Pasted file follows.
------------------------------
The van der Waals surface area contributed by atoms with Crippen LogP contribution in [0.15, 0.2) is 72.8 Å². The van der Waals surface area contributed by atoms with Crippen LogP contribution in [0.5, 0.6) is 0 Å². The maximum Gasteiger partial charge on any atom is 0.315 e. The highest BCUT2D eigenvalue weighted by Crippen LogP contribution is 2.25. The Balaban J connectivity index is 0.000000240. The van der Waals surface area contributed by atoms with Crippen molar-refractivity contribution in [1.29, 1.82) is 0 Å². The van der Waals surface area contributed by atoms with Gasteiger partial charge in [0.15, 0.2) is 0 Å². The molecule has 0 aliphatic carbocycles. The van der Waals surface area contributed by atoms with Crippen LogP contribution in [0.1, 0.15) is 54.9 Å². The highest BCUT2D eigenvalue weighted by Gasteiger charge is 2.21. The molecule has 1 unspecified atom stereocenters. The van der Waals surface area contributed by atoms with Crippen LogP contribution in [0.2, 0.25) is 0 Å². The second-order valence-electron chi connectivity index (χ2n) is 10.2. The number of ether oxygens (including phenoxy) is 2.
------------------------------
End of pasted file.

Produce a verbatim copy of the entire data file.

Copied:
The van der Waals surface area contributed by atoms with Crippen LogP contribution in [0.15, 0.2) is 72.8 Å². The van der Waals surface area contributed by atoms with Crippen LogP contribution in [0.5, 0.6) is 0 Å². The maximum Gasteiger partial charge on any atom is 0.315 e. The highest BCUT2D eigenvalue weighted by Crippen LogP contribution is 2.25. The Balaban J connectivity index is 0.000000240. The van der Waals surface area contributed by atoms with Crippen molar-refractivity contribution in [1.29, 1.82) is 0 Å². The van der Waals surface area contributed by atoms with Gasteiger partial charge in [0.15, 0.2) is 0 Å². The molecule has 0 aliphatic carbocycles. The van der Waals surface area contributed by atoms with Crippen LogP contribution in [0.1, 0.15) is 54.9 Å². The highest BCUT2D eigenvalue weighted by Gasteiger charge is 2.21. The molecule has 1 unspecified atom stereocenters. The van der Waals surface area contributed by atoms with Crippen LogP contribution in [0.2, 0.25) is 0 Å². The second-order valence-electron chi connectivity index (χ2n) is 10.2. The number of ether oxygens (including phenoxy) is 2.